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Sustainable Management of Food

Links and Resources About Food Recovery in Reno, Nevada

Food Recovery Hierarchy Triangle in Six Steps. Top (most preferred) to bottom (least preferred): Source Reduction, Feed Hungry People, Feed Animals, Industrial Uses, Composting, and Landfill/Incineration.

Learn about some food recovery alternatives in the Reno area. EPA’s Food Recovery Hierarchy prioritizes these food waste strategies from most to least preferable.

On this page:

Source Reduction

Source reduction is the strategy of preventing food from becoming waste in the first place. There are many resources available to tackle source reduction:

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Feed Hungry People (Donations)

The resources below include national, regional and local organizations which take food donations in the Reno area. Most take non-perishables, and some accept surplus perishable foods. Be prepared to describe your donations in terms of packaging, preparation, frequency and type.

Food Pantry Contact Hours
Hands of Hope Ministries 295 Gentry Way # 20
Reno, NV 89502
(775) 284-8878
Pick up 7 days/week
10:00 am - Noon
  • Rock and Wrap It Up!: Website Exit; Matches vetted charities with eligible donors of perishable food including entertainment venues, hotels, K-12 schools and colleges, sports teams, and hospitals. Offers the free “Whole Earth CalculatorExit to convert pounds of food to pounds of CO2 equivalent (CO2e).
  • ReFed Innovator Database Website EXIT The Database is a living compilation of commercial and nonprofit entities turning the food waste problem into an opportunity for economic, social, and environmental impacts. This growing database is broken down by food waste solution type, organizational status, and geographic reach. Categories include secondary marketplaces that connect surplus food (food that would otherwise be wasted) to buyers. Food product creation organizations convert edible food that is currently considered waste (e.g., surplus/cosmetically challenged produce, brewery waste, vegetable trimmings) into value-added consumer food products (e.g., juices, fruit snacks, energy bars). The Database also list variety of food recovery organizations that capture edible food that would otherwise go to waste on farms, within the supply chain, or in consumer-facing businesses, and redistributes it to food insecure populations.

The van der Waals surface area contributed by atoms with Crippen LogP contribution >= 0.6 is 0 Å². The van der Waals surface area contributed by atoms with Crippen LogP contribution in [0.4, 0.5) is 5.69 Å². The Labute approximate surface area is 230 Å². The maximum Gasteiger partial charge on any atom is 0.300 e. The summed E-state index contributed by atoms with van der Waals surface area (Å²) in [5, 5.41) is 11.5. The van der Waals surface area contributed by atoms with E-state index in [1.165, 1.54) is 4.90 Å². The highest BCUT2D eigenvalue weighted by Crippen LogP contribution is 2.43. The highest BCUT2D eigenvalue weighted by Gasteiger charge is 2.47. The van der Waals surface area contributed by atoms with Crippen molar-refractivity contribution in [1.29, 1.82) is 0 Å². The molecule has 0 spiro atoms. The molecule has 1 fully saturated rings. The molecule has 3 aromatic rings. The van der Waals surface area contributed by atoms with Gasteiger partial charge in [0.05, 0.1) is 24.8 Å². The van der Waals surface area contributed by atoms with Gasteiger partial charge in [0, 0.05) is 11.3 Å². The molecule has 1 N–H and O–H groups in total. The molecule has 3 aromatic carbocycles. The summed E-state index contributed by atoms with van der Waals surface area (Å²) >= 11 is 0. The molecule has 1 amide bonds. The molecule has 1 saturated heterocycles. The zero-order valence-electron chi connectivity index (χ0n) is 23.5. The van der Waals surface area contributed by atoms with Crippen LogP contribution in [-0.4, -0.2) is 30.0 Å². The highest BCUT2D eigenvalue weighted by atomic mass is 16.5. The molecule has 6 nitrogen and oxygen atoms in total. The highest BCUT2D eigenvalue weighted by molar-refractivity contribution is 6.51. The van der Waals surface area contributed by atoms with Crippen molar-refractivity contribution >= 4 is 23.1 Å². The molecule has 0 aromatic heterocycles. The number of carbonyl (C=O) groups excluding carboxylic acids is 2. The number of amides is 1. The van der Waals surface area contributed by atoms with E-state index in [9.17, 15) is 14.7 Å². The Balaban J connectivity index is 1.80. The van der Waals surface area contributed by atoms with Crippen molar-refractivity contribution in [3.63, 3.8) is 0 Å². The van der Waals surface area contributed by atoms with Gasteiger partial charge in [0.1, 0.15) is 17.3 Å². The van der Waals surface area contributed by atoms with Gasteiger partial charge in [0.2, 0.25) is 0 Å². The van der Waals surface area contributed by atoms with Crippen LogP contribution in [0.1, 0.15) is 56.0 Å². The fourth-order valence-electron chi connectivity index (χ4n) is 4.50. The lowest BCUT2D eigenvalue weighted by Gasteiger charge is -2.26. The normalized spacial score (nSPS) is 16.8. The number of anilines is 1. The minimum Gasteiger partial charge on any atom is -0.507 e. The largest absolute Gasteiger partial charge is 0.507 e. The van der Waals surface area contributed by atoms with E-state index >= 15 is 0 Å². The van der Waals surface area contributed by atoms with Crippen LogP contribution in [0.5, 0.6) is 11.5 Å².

• Food Banks: Regional food banks work with local food pantries, homeless shelters and other charities for food donation. While many food banks are unable to accept perishable and prepared food, they often work with donors to find perishable food options nearby. Listed below are the main food banks in the Reno area.
Donation Center Location Type of Food Accepted
Food Bank of Northern Nevada Exit 550 Italy Drive
McCarran, NV 89434
(775) 331-3663
Catholic Charities of Northern Nevada & St Vincent’s Programs Exit 500 E. Fourth Street
Reno, NV 89512
(775) 322-7073
New Legal Guide

New legal guide on Federal Enhanced Tax Deduction for Food Donation Exit